Bengaluru's Varthur Lake Moves From Froth To Fire, Smoke Fills The Air

Varthur Lake saw a thick cover of smoke after a pile of garbage was reportedly set on fire near the lake.

Varthur lake toxic foaming: Karnataka's chief minister said "no problem, happens every year"

Highlights

  • Varthur is one of the city's two biggest lakes
  • White foam, caused by pollutants, sprayed drivers yesterday
  • Today, smoke covers the area after garbage was allegedly set on fire
Bengaluru: After the froth, the flames - one of Bengaluru's two biggest lakes is following its pattern with a fire reported this morning, hours after foam shot up from the water and sprayed drivers in the crowded eastern part of India's Silicon Valley.

Varthur Lake saw a thick cover of smoke after a pile of garbage was reportedly set on fire near the inlet of the lake, according to residents.

That has proved to be an extremely dangerous violation of rules in the past - in February, the city's largest lake, Bellandur, turned into a danger zone after flames covered the lake, sending regular plumes of smoke into the sky. Firefighters were stunned by the extent of what they were combating. An investigation revealed that the fire was caused by garbage being lit.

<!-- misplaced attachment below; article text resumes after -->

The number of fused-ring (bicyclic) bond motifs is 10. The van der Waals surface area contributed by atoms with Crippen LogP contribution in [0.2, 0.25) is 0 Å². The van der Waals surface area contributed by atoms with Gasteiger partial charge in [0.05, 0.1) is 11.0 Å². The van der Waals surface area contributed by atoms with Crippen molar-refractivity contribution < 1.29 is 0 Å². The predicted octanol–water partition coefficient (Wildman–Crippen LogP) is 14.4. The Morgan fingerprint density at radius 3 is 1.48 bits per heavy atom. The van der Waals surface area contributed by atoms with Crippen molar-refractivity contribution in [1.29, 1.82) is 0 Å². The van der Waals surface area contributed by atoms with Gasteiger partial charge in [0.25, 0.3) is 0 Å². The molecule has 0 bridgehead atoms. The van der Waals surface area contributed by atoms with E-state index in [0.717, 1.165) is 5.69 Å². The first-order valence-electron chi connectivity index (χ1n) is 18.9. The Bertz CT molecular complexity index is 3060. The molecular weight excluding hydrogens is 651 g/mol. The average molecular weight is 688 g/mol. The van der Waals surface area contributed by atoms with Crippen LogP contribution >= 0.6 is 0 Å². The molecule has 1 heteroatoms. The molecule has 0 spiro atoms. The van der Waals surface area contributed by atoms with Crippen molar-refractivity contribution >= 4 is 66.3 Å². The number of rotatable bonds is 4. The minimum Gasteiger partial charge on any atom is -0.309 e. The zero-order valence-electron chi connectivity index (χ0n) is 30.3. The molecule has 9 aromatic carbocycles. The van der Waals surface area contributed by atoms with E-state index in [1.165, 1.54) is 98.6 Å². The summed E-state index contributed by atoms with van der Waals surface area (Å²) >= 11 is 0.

bengaluru vathur lake

Foam shot up from the water and sprayed drivers near Bengaluru's Varthur lake

No problem, it happens every year, Karnataka's Chief Minister Siddaramaiah said yesterday about the toxic foaming at Varthur lake. Pre-monsoon rain has meant more froth in the past week and people driving past the lake on the arterial Whitefield Road have had a tough time evading the flying clouds of chemicals.

"The concerned minister as well as the BBMP (local corporatiom) are taking care of it. There's no problem...We received unprecedented rainfall this year," the Chief Minister said yesterday, adding, "We will solve it...it happens every year."

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Last month, the country's top environmental court ordered urgent action to reduce the pollution that impels the lake to froth. CCTVs were set up to guard against trespassers ignoring a ban on setting waste on fire.

The lake's frothing for decades is in reaction to a steady stream of pollutants from factories in the area and untreated sewage.

Last Friday, the Karnataka government held a meeting to plan cleaning up the lake. But officials said the plan is likely to be implemented only after the government finishes work on the Bellandur lake.